A popular Hove vicar said goodbye to his congregation today (Sunday 14 June).
Father Phil Ritchie, 47, is leaving All Saints Church, in Hove, to become vicar of Cowley St John, in Oxford.
Father Phil has been the Vicar of Hove for the past seven years, having joined from a parish in Chichester.
He lived in Hove twice before becoming the vicar at All Saints – when he studied for a Master of Arts (MA) in Renaissance English literature at Sussex University and while he was the assistant curate at St Nicholas Church in Brighton.
For some, his tenure will be remembered for remarks he made in response to a question about coming to church at Easter.
He was quoted as saying: “The problem with the church is that we stay inside our building and occasionally come out and say, ‘Why don’t you come to our church. It’s cool and funky.’
“To be honest, it’s not. I would love more people to come at 10am on Sunday and I would welcome them to All Saints.
“For Christians this is the most important day of the year. All life and all hope flows from it.
“But there are plenty of ways to celebrate without coming to a draughty Victorian building. So why not stay at home, have a lie in, have sex and eat some chocolate.”
Not everyone appreciated or understood the self-deprecating humour with its awareness of the way many perceive the church from the outside.
Father Phil said: “I had to keep my mouth shut for a while. It was disapproved of by the hierarchy of the church but everyone else seemed to love it.
“People are desperate for a generous, open and warm spirituality and that’s what the church should be about.
“It’s about being human and the church isn’t always good at being human.”
Given the more spiritual aspects of religion, perhaps that’s not too surprising. But Father Phil’s words, which were the subject of prominent stories in The Sun and Daily Mail, among other publications, certainly led to some debate inside and outside the church.
He added: “People are very warm, generous and forgiving.”
And many have responded. While some will remember sex and chocolate, plenty of those involved in All Saints can point to the transformation of a stuffy civic church into something much more.
It still offers traditional services but, in addition, All Saints is home to an array of more informal activities.
These include “Messy Church” for children after school, a winter night shelter for the homeless and “caritas” lunches where 60 to 70 homeless or marginalised people are fed by volunteers.
“Labyrinth walks” every Tuesday morning offer contemplative prayer, he said, for people who have a slightly broader definition of God.
And “Home” services offers a more informal arrangement where everyone is welcomed, including members of the LGBTI (lesbian, gay, bisexual, transgender and intersex) communities. This year Father Phil held a Valentine’s service for straight and gay couples.
He said: “All Saints is very interesting because it’s a very big building with a lot of needs and a small church community. And I’ve tried to tap into that – and into those communities.”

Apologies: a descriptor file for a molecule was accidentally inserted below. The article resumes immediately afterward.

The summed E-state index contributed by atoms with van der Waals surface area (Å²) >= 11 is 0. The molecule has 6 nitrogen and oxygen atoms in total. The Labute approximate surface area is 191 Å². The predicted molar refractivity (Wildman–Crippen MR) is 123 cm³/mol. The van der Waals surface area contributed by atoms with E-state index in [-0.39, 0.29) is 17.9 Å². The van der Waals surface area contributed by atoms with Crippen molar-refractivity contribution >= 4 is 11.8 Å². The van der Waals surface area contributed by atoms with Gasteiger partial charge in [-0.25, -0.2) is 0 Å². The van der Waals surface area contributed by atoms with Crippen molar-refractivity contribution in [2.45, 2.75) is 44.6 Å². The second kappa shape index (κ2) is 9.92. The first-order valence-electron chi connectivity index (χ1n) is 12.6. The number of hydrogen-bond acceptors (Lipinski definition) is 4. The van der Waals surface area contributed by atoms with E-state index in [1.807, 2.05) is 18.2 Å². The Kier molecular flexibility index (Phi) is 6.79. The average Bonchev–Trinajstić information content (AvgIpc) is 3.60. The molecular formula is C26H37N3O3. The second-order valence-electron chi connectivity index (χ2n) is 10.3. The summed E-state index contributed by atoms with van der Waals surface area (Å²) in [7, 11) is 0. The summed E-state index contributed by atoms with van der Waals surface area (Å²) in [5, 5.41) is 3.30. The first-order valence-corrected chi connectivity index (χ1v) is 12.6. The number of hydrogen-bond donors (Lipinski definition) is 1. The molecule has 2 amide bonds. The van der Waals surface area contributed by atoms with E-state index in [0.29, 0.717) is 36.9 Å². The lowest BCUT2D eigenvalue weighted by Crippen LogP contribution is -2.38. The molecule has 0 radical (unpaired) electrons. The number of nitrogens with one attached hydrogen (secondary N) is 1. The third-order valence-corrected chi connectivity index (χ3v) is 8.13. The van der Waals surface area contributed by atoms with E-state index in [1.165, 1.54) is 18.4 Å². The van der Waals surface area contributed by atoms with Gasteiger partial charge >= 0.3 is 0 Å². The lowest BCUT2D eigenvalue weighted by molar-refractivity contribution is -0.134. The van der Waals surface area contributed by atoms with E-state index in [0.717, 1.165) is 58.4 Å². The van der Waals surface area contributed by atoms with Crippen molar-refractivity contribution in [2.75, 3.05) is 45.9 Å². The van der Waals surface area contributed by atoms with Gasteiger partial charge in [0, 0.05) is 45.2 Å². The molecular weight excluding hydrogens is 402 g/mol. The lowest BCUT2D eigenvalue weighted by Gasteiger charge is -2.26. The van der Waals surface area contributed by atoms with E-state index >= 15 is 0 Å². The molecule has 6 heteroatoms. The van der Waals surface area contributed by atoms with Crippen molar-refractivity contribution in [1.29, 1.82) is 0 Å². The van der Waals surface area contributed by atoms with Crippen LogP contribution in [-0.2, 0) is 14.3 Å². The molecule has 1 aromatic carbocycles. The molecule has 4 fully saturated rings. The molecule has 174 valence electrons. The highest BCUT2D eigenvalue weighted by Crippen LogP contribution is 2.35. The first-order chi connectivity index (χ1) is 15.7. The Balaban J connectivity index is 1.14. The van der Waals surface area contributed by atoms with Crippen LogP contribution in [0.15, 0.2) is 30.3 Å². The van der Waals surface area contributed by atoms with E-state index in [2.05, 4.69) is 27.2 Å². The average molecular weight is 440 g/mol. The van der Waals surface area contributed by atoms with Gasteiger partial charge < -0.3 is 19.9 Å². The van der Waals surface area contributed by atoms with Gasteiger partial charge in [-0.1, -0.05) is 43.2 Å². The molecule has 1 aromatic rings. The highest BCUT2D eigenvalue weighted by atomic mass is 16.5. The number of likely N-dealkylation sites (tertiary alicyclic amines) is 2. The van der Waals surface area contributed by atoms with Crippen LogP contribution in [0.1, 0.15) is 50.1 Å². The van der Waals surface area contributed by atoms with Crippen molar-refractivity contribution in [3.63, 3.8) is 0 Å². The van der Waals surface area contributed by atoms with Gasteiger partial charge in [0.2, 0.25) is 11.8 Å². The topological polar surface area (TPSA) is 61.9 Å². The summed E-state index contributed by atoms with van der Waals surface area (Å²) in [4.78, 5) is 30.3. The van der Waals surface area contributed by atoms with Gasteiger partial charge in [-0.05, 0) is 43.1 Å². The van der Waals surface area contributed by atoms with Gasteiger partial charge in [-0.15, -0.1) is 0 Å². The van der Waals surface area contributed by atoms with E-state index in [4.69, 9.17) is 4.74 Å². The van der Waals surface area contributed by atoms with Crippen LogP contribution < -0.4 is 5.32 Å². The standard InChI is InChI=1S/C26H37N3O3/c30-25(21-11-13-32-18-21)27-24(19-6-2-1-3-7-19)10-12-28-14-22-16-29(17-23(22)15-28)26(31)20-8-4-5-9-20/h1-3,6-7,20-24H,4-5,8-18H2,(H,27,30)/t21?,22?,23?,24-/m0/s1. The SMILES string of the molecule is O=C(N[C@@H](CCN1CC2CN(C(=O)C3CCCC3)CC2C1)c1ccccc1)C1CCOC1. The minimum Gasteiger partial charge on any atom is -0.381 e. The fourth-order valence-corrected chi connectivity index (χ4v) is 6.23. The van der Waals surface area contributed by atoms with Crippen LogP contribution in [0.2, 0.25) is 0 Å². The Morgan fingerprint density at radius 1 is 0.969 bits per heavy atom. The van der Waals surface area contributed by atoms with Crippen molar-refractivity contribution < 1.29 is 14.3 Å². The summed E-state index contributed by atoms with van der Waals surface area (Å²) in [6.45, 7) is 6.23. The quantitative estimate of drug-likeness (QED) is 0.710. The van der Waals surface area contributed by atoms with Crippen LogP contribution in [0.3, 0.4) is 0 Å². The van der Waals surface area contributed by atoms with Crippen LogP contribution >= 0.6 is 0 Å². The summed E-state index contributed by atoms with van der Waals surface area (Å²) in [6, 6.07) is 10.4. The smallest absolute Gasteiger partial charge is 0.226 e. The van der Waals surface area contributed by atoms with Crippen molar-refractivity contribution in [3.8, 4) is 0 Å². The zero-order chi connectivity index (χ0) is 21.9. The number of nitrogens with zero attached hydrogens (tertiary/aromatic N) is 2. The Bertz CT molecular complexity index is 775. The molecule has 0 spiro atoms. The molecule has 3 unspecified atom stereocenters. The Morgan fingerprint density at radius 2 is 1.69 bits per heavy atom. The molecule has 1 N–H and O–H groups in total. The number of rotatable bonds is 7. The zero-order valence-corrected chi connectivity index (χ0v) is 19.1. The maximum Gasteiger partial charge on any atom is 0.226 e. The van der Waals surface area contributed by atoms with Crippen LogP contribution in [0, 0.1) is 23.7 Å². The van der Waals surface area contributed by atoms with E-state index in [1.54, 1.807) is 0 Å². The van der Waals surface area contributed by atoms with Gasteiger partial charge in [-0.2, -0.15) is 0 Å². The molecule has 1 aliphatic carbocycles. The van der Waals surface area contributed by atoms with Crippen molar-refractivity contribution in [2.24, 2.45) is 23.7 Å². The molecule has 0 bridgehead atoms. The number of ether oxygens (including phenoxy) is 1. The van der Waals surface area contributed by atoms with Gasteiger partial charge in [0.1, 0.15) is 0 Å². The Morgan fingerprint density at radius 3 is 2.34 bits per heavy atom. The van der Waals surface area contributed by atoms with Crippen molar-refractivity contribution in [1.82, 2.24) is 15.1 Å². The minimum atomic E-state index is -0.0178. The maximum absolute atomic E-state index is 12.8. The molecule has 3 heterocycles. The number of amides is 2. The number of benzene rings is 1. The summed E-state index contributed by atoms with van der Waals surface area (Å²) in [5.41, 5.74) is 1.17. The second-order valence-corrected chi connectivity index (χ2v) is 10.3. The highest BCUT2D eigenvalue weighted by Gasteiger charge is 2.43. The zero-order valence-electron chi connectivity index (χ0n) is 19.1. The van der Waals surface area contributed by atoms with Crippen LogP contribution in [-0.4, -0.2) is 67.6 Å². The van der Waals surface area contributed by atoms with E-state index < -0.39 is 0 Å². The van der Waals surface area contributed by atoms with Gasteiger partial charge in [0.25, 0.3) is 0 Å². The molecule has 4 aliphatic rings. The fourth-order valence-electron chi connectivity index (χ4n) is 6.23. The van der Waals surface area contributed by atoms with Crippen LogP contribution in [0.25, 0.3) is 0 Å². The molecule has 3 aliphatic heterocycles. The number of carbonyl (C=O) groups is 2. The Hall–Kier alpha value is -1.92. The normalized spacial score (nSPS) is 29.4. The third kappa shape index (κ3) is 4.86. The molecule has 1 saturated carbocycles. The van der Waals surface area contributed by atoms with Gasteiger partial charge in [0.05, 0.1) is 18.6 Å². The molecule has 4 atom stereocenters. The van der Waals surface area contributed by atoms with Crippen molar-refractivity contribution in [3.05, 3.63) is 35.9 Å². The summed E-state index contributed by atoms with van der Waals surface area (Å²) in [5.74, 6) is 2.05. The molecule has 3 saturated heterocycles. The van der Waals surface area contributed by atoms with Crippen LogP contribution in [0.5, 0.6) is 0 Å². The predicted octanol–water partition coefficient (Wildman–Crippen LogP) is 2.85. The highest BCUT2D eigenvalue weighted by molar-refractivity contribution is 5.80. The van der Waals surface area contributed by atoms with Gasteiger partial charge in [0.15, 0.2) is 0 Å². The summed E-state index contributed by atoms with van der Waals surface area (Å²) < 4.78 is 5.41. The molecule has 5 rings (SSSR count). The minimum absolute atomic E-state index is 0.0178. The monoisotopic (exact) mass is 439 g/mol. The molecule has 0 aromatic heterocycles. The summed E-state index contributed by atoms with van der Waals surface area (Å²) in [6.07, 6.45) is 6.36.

So, after growing the congregation and reaching out to new sections of the community, why leave now?
“Well,” he smiled, “the archdeacon said Bishop Martin (the Bishop of Chichester Martin Warner) had asked whether said I’d seen the advert for the vacancy at Cowley St John – and it’s not the first time he’s done that.
“I didn’t want to wait for the third time!
“I love Bishop Martin and he’s doing great work – and I should point out that he’s very discerning.
“Bishop John (the previous Bishop of Chichester John Hind) must have been mad to let me come to this great cathedral.”
He said that it had been a “very great privilege” to work in “this old barn” but he was looking forward to the challenges facing him in Oxford from next month.
His wife Paula has found a teaching job in Oxford. She has been working at St Paul’s Church of England Primary School in Brighton. And they are moving with their three daughters, aged 16, 14 and 12.
Describing his new parish, Father Phil said: “There are three mosques, two convents and a theological college – St Stephen’s House – in the parish. And Helen House – the first ever children’s hospice. And the Mini Cooper factory’s just down the road.
“There are loads of curry houses and loads of challenges. And on one side of the Cowley Road, it’s bourgeois, with muesli munching liberals – like me!”
Father Phil will be responsible for two churches and a chapel. He relishes the interfaith work that lies ahead and added: “I’m looking forward to working somewhere so down to earth.
“The interfaith work will be interesting. I think that one of the big challenges we face in the west is how we relate to our Muslim brothers and sisters.”
His colleague Talisker Tracey-MacLeod is also expected to be moving to Oxfordshire later this year to take up a new post.
The vacancy at All Saints has not yet been advertised. But the Reverend Kate Lawson, who was ordained a year ago and took her first mass as a priest last Sunday, will help hold the fort.
Father Phil said: “She comes from a family of five generations of shepherds so she’s well suited to this role.”
Father John Joyce, a former vicar of St Helen’s, in Hangleton, and St Richard’s, on the Knoll estate, who was ordained 40 years ago, will work alongside her. So will Father David Ingledew as they care for their flock.